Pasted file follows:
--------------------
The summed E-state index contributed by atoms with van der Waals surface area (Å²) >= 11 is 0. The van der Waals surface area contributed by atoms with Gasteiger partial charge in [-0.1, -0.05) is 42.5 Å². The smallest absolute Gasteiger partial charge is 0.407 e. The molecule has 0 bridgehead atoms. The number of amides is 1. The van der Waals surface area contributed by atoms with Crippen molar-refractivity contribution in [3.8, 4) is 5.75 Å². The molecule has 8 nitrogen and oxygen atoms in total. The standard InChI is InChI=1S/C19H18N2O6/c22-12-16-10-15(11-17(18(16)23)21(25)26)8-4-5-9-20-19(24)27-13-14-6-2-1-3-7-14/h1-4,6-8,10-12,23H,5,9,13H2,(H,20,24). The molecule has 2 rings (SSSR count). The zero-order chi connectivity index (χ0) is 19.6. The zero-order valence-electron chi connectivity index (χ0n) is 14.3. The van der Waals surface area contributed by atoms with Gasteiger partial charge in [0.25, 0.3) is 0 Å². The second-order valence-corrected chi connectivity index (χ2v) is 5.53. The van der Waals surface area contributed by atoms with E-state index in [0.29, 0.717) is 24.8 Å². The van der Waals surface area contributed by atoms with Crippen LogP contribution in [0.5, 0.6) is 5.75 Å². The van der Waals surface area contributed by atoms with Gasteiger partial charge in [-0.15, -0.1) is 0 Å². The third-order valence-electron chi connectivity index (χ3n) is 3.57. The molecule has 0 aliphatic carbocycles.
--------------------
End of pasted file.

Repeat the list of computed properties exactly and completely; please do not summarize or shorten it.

The summed E-state index contributed by atoms with van der Waals surface area (Å²) >= 11 is 0. The van der Waals surface area contributed by atoms with Gasteiger partial charge in [-0.1, -0.05) is 42.5 Å². The smallest absolute Gasteiger partial charge is 0.407 e. The molecule has 0 bridgehead atoms. The number of amides is 1. The van der Waals surface area contributed by atoms with Crippen molar-refractivity contribution in [3.8, 4) is 5.75 Å². The molecule has 8 nitrogen and oxygen atoms in total. The standard InChI is InChI=1S/C19H18N2O6/c22-12-16-10-15(11-17(18(16)23)21(25)26)8-4-5-9-20-19(24)27-13-14-6-2-1-3-7-14/h1-4,6-8,10-12,23H,5,9,13H2,(H,20,24). The molecule has 2 rings (SSSR count). The zero-order chi connectivity index (χ0) is 19.6. The zero-order valence-electron chi connectivity index (χ0n) is 14.3. The van der Waals surface area contributed by atoms with Gasteiger partial charge in [0.25, 0.3) is 0 Å². The second-order valence-corrected chi connectivity index (χ2v) is 5.53. The van der Waals surface area contributed by atoms with E-state index in [0.29, 0.717) is 24.8 Å². The van der Waals surface area contributed by atoms with Crippen LogP contribution in [0.5, 0.6) is 5.75 Å². The van der Waals surface area contributed by atoms with Gasteiger partial charge in [-0.15, -0.1) is 0 Å². The third-order valence-electron chi connectivity index (χ3n) is 3.57. The molecule has 0 aliphatic carbocycles.